But parallels aside, Pretty Little Liars does actually manage to carve its own little niche, without wandering into too much of the same territory. Aria (Lucy Hale from Bionic Woman/Privileged) is quite a thoughtful and interesting heroine and the rest of her clique, although by no means entirely likable, do at least have more dimensions to them than most similar shows.
Aria’s trying to have an elicit relationship with her English teacher and is still having to deal with her own personal secret – her dad (Chad Lowe – brother of Rob) has been having an affair that her mother (Holly Marie Combs from Charmed) doesn’t know about.
Hanna (Ashley Benson) has weight issues, likes to shoplift and a boyfriend who might not like her very much.
Spencer (Troian Bellisario) has the hots for her favoured sister’s fiancé – which won’t be the first time.
Emily (Shay Mitchell) is discovering she’s probably bisexual and is considering having a relationship with her new neighbour – just as she might have done with Ali.
There’s also a sub-plot about the Jenna, a blind girl who has also just returned to school and whose blinding the girls might know something about.
So lots going on then, which involves a whole deal of lying, hence the title of the show.
Now, the show is at least semi-daft. Rosewood, which is in the middle of nowhere and seems to only have one restaurant, has an unnaturally large number of designer clothes stores and everyone seems to be able to afford those clothes on little more than university lecturer salaries at best. In true US teen show tradition, barely anyone is of High School age, most being 20+ with Bellisario’s 25 years meaning I thought for a while she was someone’s mom in the pilot – you may think me daft for that, but at 36, Holly Marie Combs isn’t old enough to be the mother of a daughter in her late teens and certainly doesn’t look it either.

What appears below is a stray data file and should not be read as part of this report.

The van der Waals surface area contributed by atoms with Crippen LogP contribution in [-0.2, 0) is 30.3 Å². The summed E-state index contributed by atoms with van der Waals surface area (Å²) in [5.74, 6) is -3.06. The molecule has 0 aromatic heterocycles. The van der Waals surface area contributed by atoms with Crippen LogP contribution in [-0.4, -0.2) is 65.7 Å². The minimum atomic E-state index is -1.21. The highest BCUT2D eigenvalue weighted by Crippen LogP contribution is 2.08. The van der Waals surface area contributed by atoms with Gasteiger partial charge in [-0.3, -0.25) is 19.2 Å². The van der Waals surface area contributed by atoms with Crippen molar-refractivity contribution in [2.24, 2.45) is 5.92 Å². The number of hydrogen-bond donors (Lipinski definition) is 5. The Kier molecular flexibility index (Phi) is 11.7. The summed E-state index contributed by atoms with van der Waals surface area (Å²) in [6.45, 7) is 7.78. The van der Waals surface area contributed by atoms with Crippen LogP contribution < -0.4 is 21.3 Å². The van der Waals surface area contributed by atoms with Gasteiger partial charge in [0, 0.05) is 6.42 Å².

Unlike Gossip Girl, the men are all poorly defined and will pretty much shag anything that offers itself to them, no matter how inappropriate, Aria’s English teacher being a prime example, but Emily’s boyfriend, Aria’s dad and Spencer’s sister’s fiancé being other examples, too. None of them have distinct personalities, except in relationship to the women, and what there is is pretty wet and pathetic/evil (delete as appropriate).
Ali – who may or may not still be alive – keeps sending everyone omniscient Gossip Girl-esque text messages to let them know she knows their secrets: cue numerous scenes of everyone getting the same text at the same time then standing around looking shocked for unnaturally long pauses.
The police officer who’s investigating Ali’s disappearance – really, doesn’t he have anything better to do? – has moved in with Hanna because he’s having a relationship with her mother and keeps pulling them out of class for no good reason to interview them. He also wanders around her house with just a towel on – inappropriate much?
But as daftness goes, it’s relatively low key, certainly compared to Gossip Girl‘s and The Vampire Diaries, and if you look at the plots for the books, you’ll see just how restrained the producers have been.
As it is, the show is a frothy bit of fun that still manages to touch on some useful issues, has some brains behind it and has girls as the lead characters without exploiting. Now that can’t be bad can it?
Carusometer rating: 3
Rob’s prediction: Should probably last a season, maybe two, but at the rate they’re burning through the plots of the books, they’re going to have revealed all within about five episodes, so they’re going to need some new plots soon.